She had an idea. The lame man and the charcoal-burner were the joint occupants of a spare room. She would learn from them what manner of man their Master was--whether He might be expected to lend a sympathetic ear to such a supplication as that which she had it in her heart to make. But when she stood outside their apartment she reflected that they were common fellows. Her impulse had been to refuse them shelter, being at a loss to understand what connection there could be between her guest and such a pair. That they had thrust themselves upon Him she thought was probable; the more reason, therefore, why she should decline to countenance their presumptuous persistence. To seek from them advice or information would be an act of condescension which would be as resultless as undignified.

No. Better go directly to the fountainhead. That would be the part both of propriety and wisdom.

She screwed her courage to the sticking-point, and went.

The two disciples were lodged in an upper story. She had her knuckles against the panel of their door when at last her resolution was arrived at. Straightway relinquishing her former purpose, she hastened down the stairs to the floor on which He was. As she went the clock in the hall struck three.

The announcement of the hour moved her to fresh irresolution. Would it be seemly to rouse Him out of slumber to press on Him such a petition? Yet if she did not do it now, when could she? She might never again have such an opportunity. Were His ears not always open to the prayers of those that stood in need of help? What difference did the night or the morning make to Him? She put out her hand towards the door.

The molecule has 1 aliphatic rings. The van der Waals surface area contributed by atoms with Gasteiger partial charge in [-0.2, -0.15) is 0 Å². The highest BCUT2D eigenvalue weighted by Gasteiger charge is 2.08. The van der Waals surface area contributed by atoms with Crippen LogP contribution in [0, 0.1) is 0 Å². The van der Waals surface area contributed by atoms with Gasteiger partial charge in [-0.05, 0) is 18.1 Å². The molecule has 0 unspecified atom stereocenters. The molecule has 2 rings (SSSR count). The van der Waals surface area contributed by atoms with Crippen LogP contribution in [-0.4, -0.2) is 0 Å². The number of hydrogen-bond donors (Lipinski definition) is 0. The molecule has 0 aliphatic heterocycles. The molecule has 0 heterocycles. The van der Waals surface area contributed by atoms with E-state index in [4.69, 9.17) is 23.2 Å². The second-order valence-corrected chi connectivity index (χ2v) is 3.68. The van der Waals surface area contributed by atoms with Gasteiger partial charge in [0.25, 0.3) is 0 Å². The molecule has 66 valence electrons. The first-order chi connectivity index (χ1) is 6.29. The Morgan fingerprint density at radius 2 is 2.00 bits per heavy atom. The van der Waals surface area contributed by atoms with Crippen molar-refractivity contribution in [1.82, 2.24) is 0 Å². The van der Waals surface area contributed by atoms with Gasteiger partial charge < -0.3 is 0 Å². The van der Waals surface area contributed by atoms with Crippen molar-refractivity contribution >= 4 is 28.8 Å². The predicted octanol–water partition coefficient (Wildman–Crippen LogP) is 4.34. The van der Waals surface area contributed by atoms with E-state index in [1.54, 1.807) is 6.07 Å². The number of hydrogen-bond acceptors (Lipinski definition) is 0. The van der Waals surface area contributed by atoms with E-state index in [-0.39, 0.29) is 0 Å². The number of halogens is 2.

As she did so a great fear came over her. It was as though she was stricken with paralysis. She could neither do as she intended nor withdraw her hand. She remained as one rooted to the floor. How long she stayed she did not know. The seconds and the minutes passed, and still she did not move. Presently her fear grew greater. She knew, although she had not made a sound, that, conscious of her presence, He was coming towards her on the other side of the door.